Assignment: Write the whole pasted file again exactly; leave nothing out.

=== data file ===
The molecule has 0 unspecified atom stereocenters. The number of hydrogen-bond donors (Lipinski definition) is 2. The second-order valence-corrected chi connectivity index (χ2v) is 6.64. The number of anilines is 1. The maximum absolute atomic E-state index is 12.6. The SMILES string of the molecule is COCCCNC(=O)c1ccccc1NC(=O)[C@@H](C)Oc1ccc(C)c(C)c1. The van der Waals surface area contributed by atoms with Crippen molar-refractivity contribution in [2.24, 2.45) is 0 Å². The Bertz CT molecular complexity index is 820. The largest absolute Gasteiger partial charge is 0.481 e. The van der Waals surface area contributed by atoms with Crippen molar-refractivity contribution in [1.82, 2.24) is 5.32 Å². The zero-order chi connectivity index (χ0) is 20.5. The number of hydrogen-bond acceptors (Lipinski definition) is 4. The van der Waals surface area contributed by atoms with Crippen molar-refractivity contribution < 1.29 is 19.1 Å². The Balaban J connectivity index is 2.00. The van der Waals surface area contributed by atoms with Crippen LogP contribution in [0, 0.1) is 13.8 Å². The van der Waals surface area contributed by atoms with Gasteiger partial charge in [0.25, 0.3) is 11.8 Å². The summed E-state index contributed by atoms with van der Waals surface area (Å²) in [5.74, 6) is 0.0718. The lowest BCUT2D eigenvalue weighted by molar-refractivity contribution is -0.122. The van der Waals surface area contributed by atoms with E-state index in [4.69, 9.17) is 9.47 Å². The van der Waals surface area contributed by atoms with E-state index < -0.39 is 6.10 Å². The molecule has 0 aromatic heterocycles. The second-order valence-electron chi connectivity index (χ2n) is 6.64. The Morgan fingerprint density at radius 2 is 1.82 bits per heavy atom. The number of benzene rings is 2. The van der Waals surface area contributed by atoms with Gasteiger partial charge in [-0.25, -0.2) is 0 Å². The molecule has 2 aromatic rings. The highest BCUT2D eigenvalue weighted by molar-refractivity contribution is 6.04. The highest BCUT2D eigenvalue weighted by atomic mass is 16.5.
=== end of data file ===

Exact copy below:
The molecule has 0 unspecified atom stereocenters. The number of hydrogen-bond donors (Lipinski definition) is 2. The second-order valence-corrected chi connectivity index (χ2v) is 6.64. The number of anilines is 1. The maximum absolute atomic E-state index is 12.6. The SMILES string of the molecule is COCCCNC(=O)c1ccccc1NC(=O)[C@@H](C)Oc1ccc(C)c(C)c1. The van der Waals surface area contributed by atoms with Crippen molar-refractivity contribution in [2.24, 2.45) is 0 Å². The Bertz CT molecular complexity index is 820. The largest absolute Gasteiger partial charge is 0.481 e. The van der Waals surface area contributed by atoms with Crippen molar-refractivity contribution in [1.82, 2.24) is 5.32 Å². The zero-order chi connectivity index (χ0) is 20.5. The number of hydrogen-bond acceptors (Lipinski definition) is 4. The van der Waals surface area contributed by atoms with Crippen molar-refractivity contribution < 1.29 is 19.1 Å². The Balaban J connectivity index is 2.00. The van der Waals surface area contributed by atoms with Crippen LogP contribution in [0, 0.1) is 13.8 Å². The van der Waals surface area contributed by atoms with Gasteiger partial charge in [0.25, 0.3) is 11.8 Å². The summed E-state index contributed by atoms with van der Waals surface area (Å²) in [5.74, 6) is 0.0718. The lowest BCUT2D eigenvalue weighted by molar-refractivity contribution is -0.122. The van der Waals surface area contributed by atoms with E-state index in [4.69, 9.17) is 9.47 Å². The van der Waals surface area contributed by atoms with E-state index < -0.39 is 6.10 Å². The molecule has 0 aromatic heterocycles. The second-order valence-electron chi connectivity index (χ2n) is 6.64. The Morgan fingerprint density at radius 2 is 1.82 bits per heavy atom. The number of benzene rings is 2. The van der Waals surface area contributed by atoms with Gasteiger partial charge in [-0.25, -0.2) is 0 Å². The molecule has 2 aromatic rings. The highest BCUT2D eigenvalue weighted by molar-refractivity contribution is 6.04. The highest BCUT2D eigenvalue weighted by atomic mass is 16.5.